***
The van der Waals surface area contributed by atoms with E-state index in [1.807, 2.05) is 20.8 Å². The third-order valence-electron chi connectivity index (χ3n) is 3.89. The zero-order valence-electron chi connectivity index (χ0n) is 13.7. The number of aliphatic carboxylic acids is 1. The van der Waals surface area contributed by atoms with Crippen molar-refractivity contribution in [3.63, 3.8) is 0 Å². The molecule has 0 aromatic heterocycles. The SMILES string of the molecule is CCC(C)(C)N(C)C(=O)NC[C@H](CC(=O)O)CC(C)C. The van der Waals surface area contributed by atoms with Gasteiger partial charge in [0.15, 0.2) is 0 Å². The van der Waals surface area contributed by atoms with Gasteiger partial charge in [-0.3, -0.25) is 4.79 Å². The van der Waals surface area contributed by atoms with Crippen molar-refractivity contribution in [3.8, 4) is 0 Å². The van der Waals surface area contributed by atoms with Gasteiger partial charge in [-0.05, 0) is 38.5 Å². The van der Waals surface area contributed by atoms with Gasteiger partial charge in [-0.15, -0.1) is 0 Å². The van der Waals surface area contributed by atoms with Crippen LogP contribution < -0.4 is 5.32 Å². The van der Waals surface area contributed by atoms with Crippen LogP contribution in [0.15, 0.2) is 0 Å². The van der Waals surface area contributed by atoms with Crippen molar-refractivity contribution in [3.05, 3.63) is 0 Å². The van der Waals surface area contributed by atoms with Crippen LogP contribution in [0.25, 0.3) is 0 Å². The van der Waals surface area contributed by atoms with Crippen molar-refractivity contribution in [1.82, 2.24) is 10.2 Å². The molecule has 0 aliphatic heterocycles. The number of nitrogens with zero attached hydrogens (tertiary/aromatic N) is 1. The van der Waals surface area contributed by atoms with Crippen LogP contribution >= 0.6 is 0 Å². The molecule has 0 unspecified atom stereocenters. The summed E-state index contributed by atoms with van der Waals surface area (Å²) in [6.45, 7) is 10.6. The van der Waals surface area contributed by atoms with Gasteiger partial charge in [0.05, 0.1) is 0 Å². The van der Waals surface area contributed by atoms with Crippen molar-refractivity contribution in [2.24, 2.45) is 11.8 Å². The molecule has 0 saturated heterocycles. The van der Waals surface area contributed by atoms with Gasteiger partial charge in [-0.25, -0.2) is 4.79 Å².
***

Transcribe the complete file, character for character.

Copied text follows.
The van der Waals surface area contributed by atoms with E-state index in [1.807, 2.05) is 20.8 Å². The third-order valence-electron chi connectivity index (χ3n) is 3.89. The zero-order valence-electron chi connectivity index (χ0n) is 13.7. The number of aliphatic carboxylic acids is 1. The van der Waals surface area contributed by atoms with Crippen molar-refractivity contribution in [3.63, 3.8) is 0 Å². The molecule has 0 aromatic heterocycles. The SMILES string of the molecule is CCC(C)(C)N(C)C(=O)NC[C@H](CC(=O)O)CC(C)C. The van der Waals surface area contributed by atoms with Gasteiger partial charge in [0.15, 0.2) is 0 Å². The van der Waals surface area contributed by atoms with Gasteiger partial charge in [-0.3, -0.25) is 4.79 Å². The van der Waals surface area contributed by atoms with Crippen molar-refractivity contribution in [3.8, 4) is 0 Å². The van der Waals surface area contributed by atoms with Gasteiger partial charge in [-0.05, 0) is 38.5 Å². The van der Waals surface area contributed by atoms with Gasteiger partial charge in [-0.15, -0.1) is 0 Å². The van der Waals surface area contributed by atoms with Crippen LogP contribution < -0.4 is 5.32 Å². The van der Waals surface area contributed by atoms with Crippen LogP contribution in [0.15, 0.2) is 0 Å². The van der Waals surface area contributed by atoms with Crippen molar-refractivity contribution in [3.05, 3.63) is 0 Å². The van der Waals surface area contributed by atoms with Crippen LogP contribution in [0.25, 0.3) is 0 Å². The van der Waals surface area contributed by atoms with Crippen molar-refractivity contribution in [1.82, 2.24) is 10.2 Å². The molecule has 0 aliphatic heterocycles. The number of nitrogens with zero attached hydrogens (tertiary/aromatic N) is 1. The van der Waals surface area contributed by atoms with Crippen LogP contribution >= 0.6 is 0 Å². The molecule has 0 unspecified atom stereocenters. The summed E-state index contributed by atoms with van der Waals surface area (Å²) in [6.45, 7) is 10.6. The van der Waals surface area contributed by atoms with Gasteiger partial charge in [0.05, 0.1) is 0 Å². The van der Waals surface area contributed by atoms with Crippen molar-refractivity contribution in [2.24, 2.45) is 11.8 Å². The molecule has 0 saturated heterocycles. The van der Waals surface area contributed by atoms with Gasteiger partial charge in [-0.25, -0.2) is 4.79 Å².